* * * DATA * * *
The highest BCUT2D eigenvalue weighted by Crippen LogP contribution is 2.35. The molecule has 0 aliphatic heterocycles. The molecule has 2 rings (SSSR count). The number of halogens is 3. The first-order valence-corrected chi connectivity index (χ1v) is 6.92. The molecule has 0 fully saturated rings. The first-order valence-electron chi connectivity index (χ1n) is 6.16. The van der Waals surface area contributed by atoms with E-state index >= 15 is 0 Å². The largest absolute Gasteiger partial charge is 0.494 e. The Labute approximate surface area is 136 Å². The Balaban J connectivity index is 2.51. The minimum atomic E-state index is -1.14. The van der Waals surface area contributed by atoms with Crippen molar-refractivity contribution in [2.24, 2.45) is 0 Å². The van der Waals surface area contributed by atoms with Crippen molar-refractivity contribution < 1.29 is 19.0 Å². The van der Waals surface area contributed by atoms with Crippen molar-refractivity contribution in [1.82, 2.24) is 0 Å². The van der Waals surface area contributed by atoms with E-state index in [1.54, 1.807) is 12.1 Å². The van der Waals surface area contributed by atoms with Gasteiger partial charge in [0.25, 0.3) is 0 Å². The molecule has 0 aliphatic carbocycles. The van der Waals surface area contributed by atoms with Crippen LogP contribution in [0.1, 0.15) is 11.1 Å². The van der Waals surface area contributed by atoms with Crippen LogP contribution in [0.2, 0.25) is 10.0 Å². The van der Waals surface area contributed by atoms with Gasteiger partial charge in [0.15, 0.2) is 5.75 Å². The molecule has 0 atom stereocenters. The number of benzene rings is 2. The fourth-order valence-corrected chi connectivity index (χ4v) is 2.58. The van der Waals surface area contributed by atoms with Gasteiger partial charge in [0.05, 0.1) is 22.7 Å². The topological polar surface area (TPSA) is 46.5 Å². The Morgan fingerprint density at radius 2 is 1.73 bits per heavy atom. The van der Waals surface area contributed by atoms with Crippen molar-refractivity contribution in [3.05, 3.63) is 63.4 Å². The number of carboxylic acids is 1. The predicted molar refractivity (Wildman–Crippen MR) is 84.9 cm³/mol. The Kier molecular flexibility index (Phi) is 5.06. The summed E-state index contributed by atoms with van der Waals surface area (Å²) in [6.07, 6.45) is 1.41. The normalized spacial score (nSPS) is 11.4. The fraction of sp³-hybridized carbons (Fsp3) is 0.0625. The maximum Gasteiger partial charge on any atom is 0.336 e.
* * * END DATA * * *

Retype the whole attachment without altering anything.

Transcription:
The highest BCUT2D eigenvalue weighted by Crippen LogP contribution is 2.35. The molecule has 0 aliphatic heterocycles. The molecule has 2 rings (SSSR count). The number of halogens is 3. The first-order valence-corrected chi connectivity index (χ1v) is 6.92. The molecule has 0 fully saturated rings. The first-order valence-electron chi connectivity index (χ1n) is 6.16. The van der Waals surface area contributed by atoms with E-state index >= 15 is 0 Å². The largest absolute Gasteiger partial charge is 0.494 e. The Labute approximate surface area is 136 Å². The Balaban J connectivity index is 2.51. The minimum atomic E-state index is -1.14. The van der Waals surface area contributed by atoms with Crippen molar-refractivity contribution in [2.24, 2.45) is 0 Å². The van der Waals surface area contributed by atoms with Crippen molar-refractivity contribution < 1.29 is 19.0 Å². The van der Waals surface area contributed by atoms with Crippen molar-refractivity contribution in [1.82, 2.24) is 0 Å². The van der Waals surface area contributed by atoms with E-state index in [1.54, 1.807) is 12.1 Å². The van der Waals surface area contributed by atoms with Gasteiger partial charge in [0.25, 0.3) is 0 Å². The molecule has 0 aliphatic carbocycles. The van der Waals surface area contributed by atoms with Crippen LogP contribution in [0.1, 0.15) is 11.1 Å². The van der Waals surface area contributed by atoms with Crippen LogP contribution in [0.2, 0.25) is 10.0 Å². The van der Waals surface area contributed by atoms with Gasteiger partial charge in [0.15, 0.2) is 5.75 Å². The molecule has 0 atom stereocenters. The number of benzene rings is 2. The fourth-order valence-corrected chi connectivity index (χ4v) is 2.58. The van der Waals surface area contributed by atoms with Gasteiger partial charge in [0.05, 0.1) is 22.7 Å². The topological polar surface area (TPSA) is 46.5 Å². The Morgan fingerprint density at radius 2 is 1.73 bits per heavy atom. The van der Waals surface area contributed by atoms with Crippen molar-refractivity contribution in [3.05, 3.63) is 63.4 Å². The number of carboxylic acids is 1. The predicted molar refractivity (Wildman–Crippen MR) is 84.9 cm³/mol. The Kier molecular flexibility index (Phi) is 5.06. The summed E-state index contributed by atoms with van der Waals surface area (Å²) in [6.07, 6.45) is 1.41. The normalized spacial score (nSPS) is 11.4. The fraction of sp³-hybridized carbons (Fsp3) is 0.0625. The maximum Gasteiger partial charge on any atom is 0.336 e.